Date: April 2020
Member employees may find themselves outdoors and on the job for many reasons. Working outside means that employees may be exposed to ticks that may carry disease. Though instances of tick-borne illnesses, such as Lyme disease, fluctuate from year to year, the number of cases overall have been increasing since 2000, according to the Minnesota Department of Health.
This trend does not need to continue. Risks associated with tick bites can be managed effectively with careful identification, tick bite prevention and removal best practices, and prompt reporting of tick-borne diseases.
Watch for Tiny Terror
Of the 13 tick species in Minnesota, the one of greatest concern is the blacklegged tick, also known as the deer tick. This tick species is the only one in the state known to transmit Lyme disease. If left untreated, the bacterial infection can spread to joints, the heart and the nervous system. Most cases of Lyme disease can be treated successfully with antibiotics.
Deer ticks have a brownish red body, black head and black legs. They are small. Adults measure around one-eighth inch long, while the nymph is just under one-sixteenth of an inch.
These ticks are most active from May through July. But milder seasons can see ticks emerge earlier and stay active longer with additional cases of Lyme disease occurring in September and October.
Tips to Prevent Tick Bites
The best offense to tick-borne diseases is a good defense. Employees who work outside should follow these best practices during tick season:
- Use a chemical repellent effective against ticks on clothing and skin. Reapply per the manufacturer’s recommendations.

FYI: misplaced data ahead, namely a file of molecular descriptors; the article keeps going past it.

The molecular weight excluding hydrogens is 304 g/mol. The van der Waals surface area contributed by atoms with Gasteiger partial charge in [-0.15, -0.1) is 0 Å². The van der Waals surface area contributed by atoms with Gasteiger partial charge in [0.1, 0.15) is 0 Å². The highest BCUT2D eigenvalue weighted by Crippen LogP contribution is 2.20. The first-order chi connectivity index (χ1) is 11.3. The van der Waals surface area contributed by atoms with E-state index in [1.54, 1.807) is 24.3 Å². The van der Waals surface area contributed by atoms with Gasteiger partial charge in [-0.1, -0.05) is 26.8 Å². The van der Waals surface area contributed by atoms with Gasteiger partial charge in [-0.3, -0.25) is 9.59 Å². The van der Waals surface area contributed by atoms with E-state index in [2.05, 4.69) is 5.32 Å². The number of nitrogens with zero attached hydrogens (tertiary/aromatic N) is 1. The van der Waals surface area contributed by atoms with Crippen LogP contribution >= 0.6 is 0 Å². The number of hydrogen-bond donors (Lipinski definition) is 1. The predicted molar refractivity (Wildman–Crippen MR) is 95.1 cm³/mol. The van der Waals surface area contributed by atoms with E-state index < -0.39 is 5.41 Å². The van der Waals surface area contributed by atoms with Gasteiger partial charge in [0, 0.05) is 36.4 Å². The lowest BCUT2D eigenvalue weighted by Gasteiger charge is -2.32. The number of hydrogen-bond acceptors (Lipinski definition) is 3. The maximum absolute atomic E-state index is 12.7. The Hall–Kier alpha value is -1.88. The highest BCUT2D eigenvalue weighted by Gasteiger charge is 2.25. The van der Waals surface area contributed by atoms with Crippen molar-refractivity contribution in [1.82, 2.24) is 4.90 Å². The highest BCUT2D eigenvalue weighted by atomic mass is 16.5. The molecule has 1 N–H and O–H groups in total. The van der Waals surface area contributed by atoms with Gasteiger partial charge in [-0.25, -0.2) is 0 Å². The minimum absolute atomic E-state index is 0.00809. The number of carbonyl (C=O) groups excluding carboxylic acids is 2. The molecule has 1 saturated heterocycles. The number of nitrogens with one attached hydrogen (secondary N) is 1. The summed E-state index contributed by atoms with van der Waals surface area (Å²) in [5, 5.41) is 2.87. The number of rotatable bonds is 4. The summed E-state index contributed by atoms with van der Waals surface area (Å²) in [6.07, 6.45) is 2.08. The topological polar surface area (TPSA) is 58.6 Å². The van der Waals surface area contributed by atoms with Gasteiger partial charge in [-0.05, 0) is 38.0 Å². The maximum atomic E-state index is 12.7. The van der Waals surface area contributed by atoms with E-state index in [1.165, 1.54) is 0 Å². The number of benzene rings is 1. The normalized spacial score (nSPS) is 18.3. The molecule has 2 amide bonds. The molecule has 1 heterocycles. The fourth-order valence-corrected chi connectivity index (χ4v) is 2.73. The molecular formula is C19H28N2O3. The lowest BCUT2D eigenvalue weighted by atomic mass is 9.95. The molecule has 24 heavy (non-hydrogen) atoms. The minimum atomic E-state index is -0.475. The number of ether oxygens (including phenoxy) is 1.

- Wear clothes that limit skin exposure.
- Consider treating clothes with permethrin or using pretreated clothes.
- Wear light-colored clothing so ticks are easier to see.
- Tuck pant legs into socks.
- Avoid vegetation. Ticks tend to hide in brush and leaf litter on the ground and grab onto people or animals as they pass.
- Frequently check for and promptly remove ticks from the body, clothing or gear.
To remove a feeding tick:
- Use fine-tipped tweezers to grasp the tick as close to the skin’s surface as possible.
- Pull upward with steady even pressure. Do not jerk or twist the tick; also do not squeeze the tick’s body excessively.
- After removing the tick, clean the area with soap and water.
- Never crush a tick with one’s fingers. Either save the tick for testing or dispose of the tick by flushing it down the toilet, wrapping it tightly in tape or submerging it in alcohol.
Report Bites Right Away
If an employee has reason to suspect that he or she has been bitten by a tick in the course of work-related duties, the member should file a First Report of Injury with MCIT as soon as possible. If flu-like symptoms or a rash develops and treatment is needed, the member should inform MCIT as soon as possible.
The MCIT workers’ compensation claims representative will contact the employee and employer for additional information as needed.
Take Advantage of Tick Resources
The Minnesota Department of Health and the Centers for Disease Control and Prevention websites provide several resources to help raise awareness of and educate about ticks and tick-borne illnesses. Items include tick identification cards, posters and brochures, which are useful for short training sessions (a.k.a. toolbox talks).